Star Wars Age of Rebellion: Han Solo

If the Age of Republic series was a mixed bag, the Age of Rebellion series is proving to be very much the same thing.

Such is evidenced by these three books: Boba Fett, Han Solo and Lando Calrissian, which – although following the same basic format – are very different in terms of quality level.

Grek Pak’s Boba Fett story is a fun snapshot of a day or two in the life of the galaxy’s most notorious bounty hunter. It feels appropriate that this tale has a wild west sort of feel to it, most of it taking place in the desert and on the outskirts of civilisation – as is Fett’s expected milieu.

One of the best things about Age of Rebellion: Boba Fett is that Fett doesn’t speak a single word of dialogue in any scene… until the very last page. Everything he does, all of the action and all of the set-up gives us a silent Fett, going about his clinical, deadly business – it’s everyone else that does all the talking, allowing us to understand what the story actually is and who the characters are.

This really effectively creates that vibe of Fett as the mysterious stranger and the man of few words. What Pak’s story clearly tells us is that Fett is entirely amoral: he is only ever about one thing – the bounty and the job.


This is nicely highlighted when a group of villagers try to thank him for taking out a particular criminal who was causing them problems: they try to treat him as a hero who’s come to their aid.

But all of the praise and thanks falls on totally deaf ears: we get the sense that Fett doesn’t even acknowledge it or even acknowledge that his actions did any good for anyone – he was simply carrying out a job, and the fact that all these people benefited from it means nothing to him.

It’s a really strong moment: and this is a really good Fett tale. In fact, I would argue that this Boba Fett book is the highlight of this Age of Rebellion series, marrying sublime artwork and illustration with potent storytelling.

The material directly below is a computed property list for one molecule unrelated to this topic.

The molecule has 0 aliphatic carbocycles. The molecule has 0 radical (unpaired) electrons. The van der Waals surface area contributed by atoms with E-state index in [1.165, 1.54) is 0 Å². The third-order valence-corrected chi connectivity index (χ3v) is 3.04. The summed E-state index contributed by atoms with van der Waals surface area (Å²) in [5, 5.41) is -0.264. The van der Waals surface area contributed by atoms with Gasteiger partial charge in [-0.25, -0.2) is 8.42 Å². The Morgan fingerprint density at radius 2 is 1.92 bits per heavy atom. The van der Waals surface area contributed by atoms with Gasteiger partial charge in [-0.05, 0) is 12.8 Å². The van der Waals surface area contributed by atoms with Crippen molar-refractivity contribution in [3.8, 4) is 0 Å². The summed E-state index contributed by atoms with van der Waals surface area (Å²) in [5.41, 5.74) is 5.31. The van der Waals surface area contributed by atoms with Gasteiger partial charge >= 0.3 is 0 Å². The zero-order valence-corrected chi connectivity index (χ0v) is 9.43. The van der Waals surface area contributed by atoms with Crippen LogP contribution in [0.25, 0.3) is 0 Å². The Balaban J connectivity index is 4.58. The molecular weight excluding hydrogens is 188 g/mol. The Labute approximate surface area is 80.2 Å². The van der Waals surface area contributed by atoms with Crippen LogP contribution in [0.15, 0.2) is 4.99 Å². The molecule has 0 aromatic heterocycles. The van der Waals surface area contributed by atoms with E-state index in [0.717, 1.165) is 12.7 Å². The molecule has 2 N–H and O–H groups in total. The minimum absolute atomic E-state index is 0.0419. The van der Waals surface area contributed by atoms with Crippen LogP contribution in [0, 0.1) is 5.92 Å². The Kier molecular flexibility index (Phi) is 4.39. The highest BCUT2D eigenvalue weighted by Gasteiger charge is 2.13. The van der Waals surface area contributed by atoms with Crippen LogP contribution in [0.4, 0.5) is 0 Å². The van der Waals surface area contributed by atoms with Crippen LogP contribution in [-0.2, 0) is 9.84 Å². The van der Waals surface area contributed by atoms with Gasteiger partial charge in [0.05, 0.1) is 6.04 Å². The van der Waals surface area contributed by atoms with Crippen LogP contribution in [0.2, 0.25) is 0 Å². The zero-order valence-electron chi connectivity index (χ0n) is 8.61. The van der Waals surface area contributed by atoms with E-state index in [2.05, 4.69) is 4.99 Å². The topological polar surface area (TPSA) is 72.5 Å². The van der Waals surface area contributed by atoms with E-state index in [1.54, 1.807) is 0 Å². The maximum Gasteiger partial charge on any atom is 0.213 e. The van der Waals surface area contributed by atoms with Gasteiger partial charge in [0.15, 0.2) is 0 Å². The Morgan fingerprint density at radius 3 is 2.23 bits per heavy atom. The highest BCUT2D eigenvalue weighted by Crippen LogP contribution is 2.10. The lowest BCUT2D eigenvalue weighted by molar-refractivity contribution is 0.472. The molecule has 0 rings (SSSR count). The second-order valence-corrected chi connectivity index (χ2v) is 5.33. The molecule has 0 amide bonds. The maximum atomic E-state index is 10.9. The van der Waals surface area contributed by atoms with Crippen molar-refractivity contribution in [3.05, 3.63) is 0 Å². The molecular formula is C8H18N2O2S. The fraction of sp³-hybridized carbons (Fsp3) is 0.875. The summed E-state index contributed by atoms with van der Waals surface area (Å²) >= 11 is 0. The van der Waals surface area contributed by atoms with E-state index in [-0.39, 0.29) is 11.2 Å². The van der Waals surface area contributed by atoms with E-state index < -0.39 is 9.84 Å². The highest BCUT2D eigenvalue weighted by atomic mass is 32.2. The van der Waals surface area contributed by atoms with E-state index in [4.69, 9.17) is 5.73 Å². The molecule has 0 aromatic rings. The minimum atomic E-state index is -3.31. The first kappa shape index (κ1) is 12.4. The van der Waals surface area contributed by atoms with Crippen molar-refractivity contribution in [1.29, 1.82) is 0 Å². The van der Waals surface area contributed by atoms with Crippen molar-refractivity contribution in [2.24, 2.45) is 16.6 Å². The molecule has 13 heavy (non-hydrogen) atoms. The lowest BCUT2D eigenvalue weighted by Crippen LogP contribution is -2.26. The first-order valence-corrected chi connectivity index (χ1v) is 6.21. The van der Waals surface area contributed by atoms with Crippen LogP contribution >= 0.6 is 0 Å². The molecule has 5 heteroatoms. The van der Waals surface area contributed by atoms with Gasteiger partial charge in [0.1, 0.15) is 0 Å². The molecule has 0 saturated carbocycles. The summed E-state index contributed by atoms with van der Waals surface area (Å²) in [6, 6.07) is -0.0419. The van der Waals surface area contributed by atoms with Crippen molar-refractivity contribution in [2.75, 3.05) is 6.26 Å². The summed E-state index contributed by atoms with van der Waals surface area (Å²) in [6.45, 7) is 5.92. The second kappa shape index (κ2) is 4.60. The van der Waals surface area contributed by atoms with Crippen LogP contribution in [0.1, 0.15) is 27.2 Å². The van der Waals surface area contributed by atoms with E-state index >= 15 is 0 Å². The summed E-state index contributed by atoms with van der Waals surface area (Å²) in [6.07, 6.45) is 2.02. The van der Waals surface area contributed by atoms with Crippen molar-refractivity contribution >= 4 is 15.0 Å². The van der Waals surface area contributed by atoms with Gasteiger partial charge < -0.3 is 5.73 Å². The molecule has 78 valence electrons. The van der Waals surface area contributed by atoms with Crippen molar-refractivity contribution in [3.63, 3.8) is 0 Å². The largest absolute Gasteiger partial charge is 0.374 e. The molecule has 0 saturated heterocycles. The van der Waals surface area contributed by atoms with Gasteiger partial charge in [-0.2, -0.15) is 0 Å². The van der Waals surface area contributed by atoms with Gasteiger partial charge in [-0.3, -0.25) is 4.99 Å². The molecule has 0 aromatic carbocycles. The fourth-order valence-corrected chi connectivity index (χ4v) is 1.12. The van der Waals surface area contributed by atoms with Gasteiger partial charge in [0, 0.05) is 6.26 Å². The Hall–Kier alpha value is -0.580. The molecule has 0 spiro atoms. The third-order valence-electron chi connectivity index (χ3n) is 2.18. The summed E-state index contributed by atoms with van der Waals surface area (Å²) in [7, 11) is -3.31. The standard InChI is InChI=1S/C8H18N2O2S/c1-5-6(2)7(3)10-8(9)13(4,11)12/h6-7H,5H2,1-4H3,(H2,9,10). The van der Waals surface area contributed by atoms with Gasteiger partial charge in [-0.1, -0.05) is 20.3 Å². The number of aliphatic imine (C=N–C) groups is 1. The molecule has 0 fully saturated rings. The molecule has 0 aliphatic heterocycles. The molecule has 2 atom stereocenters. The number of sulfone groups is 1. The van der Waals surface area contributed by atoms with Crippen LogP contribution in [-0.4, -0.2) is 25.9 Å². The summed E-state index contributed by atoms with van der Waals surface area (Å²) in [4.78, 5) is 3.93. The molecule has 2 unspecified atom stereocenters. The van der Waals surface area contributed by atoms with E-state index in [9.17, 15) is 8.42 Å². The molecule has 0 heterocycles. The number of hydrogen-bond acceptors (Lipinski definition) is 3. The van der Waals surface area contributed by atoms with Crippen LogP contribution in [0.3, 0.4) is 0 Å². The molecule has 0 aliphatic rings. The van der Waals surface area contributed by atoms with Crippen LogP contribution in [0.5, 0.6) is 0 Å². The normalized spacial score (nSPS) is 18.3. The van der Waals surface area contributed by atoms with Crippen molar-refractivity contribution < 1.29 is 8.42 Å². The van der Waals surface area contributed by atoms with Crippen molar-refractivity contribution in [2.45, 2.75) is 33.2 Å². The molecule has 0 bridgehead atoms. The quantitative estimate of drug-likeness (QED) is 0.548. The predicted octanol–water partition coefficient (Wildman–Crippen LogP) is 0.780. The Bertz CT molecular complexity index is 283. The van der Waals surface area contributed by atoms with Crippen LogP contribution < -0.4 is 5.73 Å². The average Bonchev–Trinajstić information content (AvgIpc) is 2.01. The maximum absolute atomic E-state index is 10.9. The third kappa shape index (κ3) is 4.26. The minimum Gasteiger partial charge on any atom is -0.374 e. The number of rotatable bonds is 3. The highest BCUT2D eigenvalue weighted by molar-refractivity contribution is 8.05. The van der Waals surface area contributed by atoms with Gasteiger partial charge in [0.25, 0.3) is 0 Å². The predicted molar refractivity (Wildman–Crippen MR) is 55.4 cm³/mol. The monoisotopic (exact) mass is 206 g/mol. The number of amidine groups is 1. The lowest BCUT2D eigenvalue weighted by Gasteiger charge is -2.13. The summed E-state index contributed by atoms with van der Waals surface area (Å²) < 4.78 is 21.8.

Marc Laming’s art and Neeraj Menon’s colors are superb, sublimely textured, giving every panel and image ample life.

There isn’t too much to say about Pak’s story for Age of Rebellion: Han Solo, other than that it’s a solid, enjoyable tale.

Set after A New Hope, this little book essentially gives us a look at how everyone’s favorite smuggler got unwittingly and gradually roped more and more into the rebellion – even though he didn’t really have any interest in working with the Rebel Alliance.

It’s nothing weighty here, but it’s a fun little story, seeing Han keep getting coerced in to doing odd jobs for the rebellion, even though he keeps insisting to himself (and to Chewie) that he’s not part of the rebellion.

Of course, we all know what his destiny is. Again, it’s a very lightweight book that doesn’t have the punch of the Boba Fett book.


That can be said even more for Age of Rebellion: Lando Calrissian, which doesn’t feel like it really tells us anything; but it’s fun seeing Lando and Lobot at any time, as well as Cloud City.

This book definitely feels like it needed something more to it, other than just feeling like it was there for completeness’s sake; but it does offer some minor insight into Lando Calrissian’s moral compass.

I feel like way more interesting stuff could’ve been done with a character like Lando: perhaps something more firmly set on Cloud City or perhaps something going back to his younger, wilder days of playing sabaac and being an all-round scoundrel.

Age of Rebellion: Lando Calrissian feels like a missed opportunity. You’re better off looking for Marvel’s five-part Lando mini-series from a couple of years back.


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S. Awan

Independent journalist. Pariah. Believer in human rights, human dignity and liberty. Musician. Substandard Jedi. All-round failure. And future ghost.

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